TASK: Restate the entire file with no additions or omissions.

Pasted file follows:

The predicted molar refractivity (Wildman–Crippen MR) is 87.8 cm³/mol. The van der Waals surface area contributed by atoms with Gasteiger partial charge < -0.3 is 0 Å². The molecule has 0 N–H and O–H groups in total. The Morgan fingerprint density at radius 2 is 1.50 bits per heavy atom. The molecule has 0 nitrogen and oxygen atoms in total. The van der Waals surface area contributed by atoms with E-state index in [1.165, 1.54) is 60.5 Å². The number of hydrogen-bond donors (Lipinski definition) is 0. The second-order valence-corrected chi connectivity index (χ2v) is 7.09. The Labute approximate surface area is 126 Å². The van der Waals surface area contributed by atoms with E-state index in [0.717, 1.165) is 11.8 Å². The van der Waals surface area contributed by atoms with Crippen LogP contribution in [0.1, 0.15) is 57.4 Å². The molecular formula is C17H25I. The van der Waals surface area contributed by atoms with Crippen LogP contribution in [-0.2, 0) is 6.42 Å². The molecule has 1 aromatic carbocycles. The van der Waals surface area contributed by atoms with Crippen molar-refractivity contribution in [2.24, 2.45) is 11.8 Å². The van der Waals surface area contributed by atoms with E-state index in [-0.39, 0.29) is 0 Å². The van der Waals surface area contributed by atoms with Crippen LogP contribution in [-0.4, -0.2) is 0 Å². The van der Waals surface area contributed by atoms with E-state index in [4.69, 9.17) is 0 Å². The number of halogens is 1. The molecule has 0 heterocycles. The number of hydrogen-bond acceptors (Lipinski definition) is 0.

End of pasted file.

The predicted molar refractivity (Wildman–Crippen MR) is 87.8 cm³/mol. The van der Waals surface area contributed by atoms with Gasteiger partial charge < -0.3 is 0 Å². The molecule has 0 N–H and O–H groups in total. The Morgan fingerprint density at radius 2 is 1.50 bits per heavy atom. The molecule has 0 nitrogen and oxygen atoms in total. The van der Waals surface area contributed by atoms with E-state index in [1.165, 1.54) is 60.5 Å². The number of hydrogen-bond donors (Lipinski definition) is 0. The second-order valence-corrected chi connectivity index (χ2v) is 7.09. The Labute approximate surface area is 126 Å². The van der Waals surface area contributed by atoms with E-state index in [0.717, 1.165) is 11.8 Å². The van der Waals surface area contributed by atoms with Crippen LogP contribution in [0.1, 0.15) is 57.4 Å². The molecular formula is C17H25I. The van der Waals surface area contributed by atoms with Crippen LogP contribution in [-0.2, 0) is 6.42 Å². The molecule has 1 aromatic carbocycles. The van der Waals surface area contributed by atoms with Crippen molar-refractivity contribution in [2.24, 2.45) is 11.8 Å². The van der Waals surface area contributed by atoms with E-state index in [-0.39, 0.29) is 0 Å². The van der Waals surface area contributed by atoms with Crippen LogP contribution in [-0.4, -0.2) is 0 Å². The van der Waals surface area contributed by atoms with E-state index in [4.69, 9.17) is 0 Å². The number of halogens is 1. The molecule has 0 heterocycles. The number of hydrogen-bond acceptors (Lipinski definition) is 0.